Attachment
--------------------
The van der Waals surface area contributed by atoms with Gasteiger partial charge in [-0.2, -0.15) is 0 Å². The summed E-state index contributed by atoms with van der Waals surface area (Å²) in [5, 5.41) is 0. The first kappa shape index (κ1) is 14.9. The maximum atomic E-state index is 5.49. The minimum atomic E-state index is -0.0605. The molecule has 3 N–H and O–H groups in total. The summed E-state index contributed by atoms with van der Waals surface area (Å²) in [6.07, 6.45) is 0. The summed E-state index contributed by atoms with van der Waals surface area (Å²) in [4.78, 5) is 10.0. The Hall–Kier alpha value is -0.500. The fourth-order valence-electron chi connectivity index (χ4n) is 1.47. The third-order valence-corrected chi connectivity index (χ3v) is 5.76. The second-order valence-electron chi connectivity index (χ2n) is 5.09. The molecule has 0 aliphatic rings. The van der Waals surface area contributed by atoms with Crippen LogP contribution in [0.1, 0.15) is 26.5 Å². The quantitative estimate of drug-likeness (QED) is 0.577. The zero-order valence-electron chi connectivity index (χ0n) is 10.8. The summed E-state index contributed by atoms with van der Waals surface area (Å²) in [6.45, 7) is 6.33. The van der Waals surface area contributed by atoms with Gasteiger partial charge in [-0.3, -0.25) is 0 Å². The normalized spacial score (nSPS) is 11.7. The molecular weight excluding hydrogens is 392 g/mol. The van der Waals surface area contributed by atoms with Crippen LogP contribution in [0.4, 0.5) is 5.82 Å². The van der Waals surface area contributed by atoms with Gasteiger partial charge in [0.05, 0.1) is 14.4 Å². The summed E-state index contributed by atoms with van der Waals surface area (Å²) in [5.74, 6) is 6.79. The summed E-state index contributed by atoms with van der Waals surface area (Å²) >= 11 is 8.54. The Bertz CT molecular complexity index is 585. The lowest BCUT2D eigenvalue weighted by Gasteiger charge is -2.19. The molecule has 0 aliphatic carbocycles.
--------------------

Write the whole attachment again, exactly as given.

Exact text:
The van der Waals surface area contributed by atoms with Gasteiger partial charge in [-0.2, -0.15) is 0 Å². The summed E-state index contributed by atoms with van der Waals surface area (Å²) in [5, 5.41) is 0. The first kappa shape index (κ1) is 14.9. The maximum atomic E-state index is 5.49. The minimum atomic E-state index is -0.0605. The molecule has 3 N–H and O–H groups in total. The summed E-state index contributed by atoms with van der Waals surface area (Å²) in [6.07, 6.45) is 0. The summed E-state index contributed by atoms with van der Waals surface area (Å²) in [4.78, 5) is 10.0. The Hall–Kier alpha value is -0.500. The fourth-order valence-electron chi connectivity index (χ4n) is 1.47. The third-order valence-corrected chi connectivity index (χ3v) is 5.76. The second-order valence-electron chi connectivity index (χ2n) is 5.09. The molecule has 0 aliphatic rings. The van der Waals surface area contributed by atoms with Crippen LogP contribution in [0.1, 0.15) is 26.5 Å². The quantitative estimate of drug-likeness (QED) is 0.577. The zero-order valence-electron chi connectivity index (χ0n) is 10.8. The summed E-state index contributed by atoms with van der Waals surface area (Å²) in [6.45, 7) is 6.33. The van der Waals surface area contributed by atoms with Gasteiger partial charge in [-0.3, -0.25) is 0 Å². The normalized spacial score (nSPS) is 11.7. The molecular weight excluding hydrogens is 392 g/mol. The van der Waals surface area contributed by atoms with Crippen LogP contribution in [0.4, 0.5) is 5.82 Å². The van der Waals surface area contributed by atoms with Gasteiger partial charge in [0.05, 0.1) is 14.4 Å². The summed E-state index contributed by atoms with van der Waals surface area (Å²) in [5.74, 6) is 6.79. The summed E-state index contributed by atoms with van der Waals surface area (Å²) >= 11 is 8.54. The Bertz CT molecular complexity index is 585. The lowest BCUT2D eigenvalue weighted by Gasteiger charge is -2.19. The molecule has 0 aliphatic carbocycles.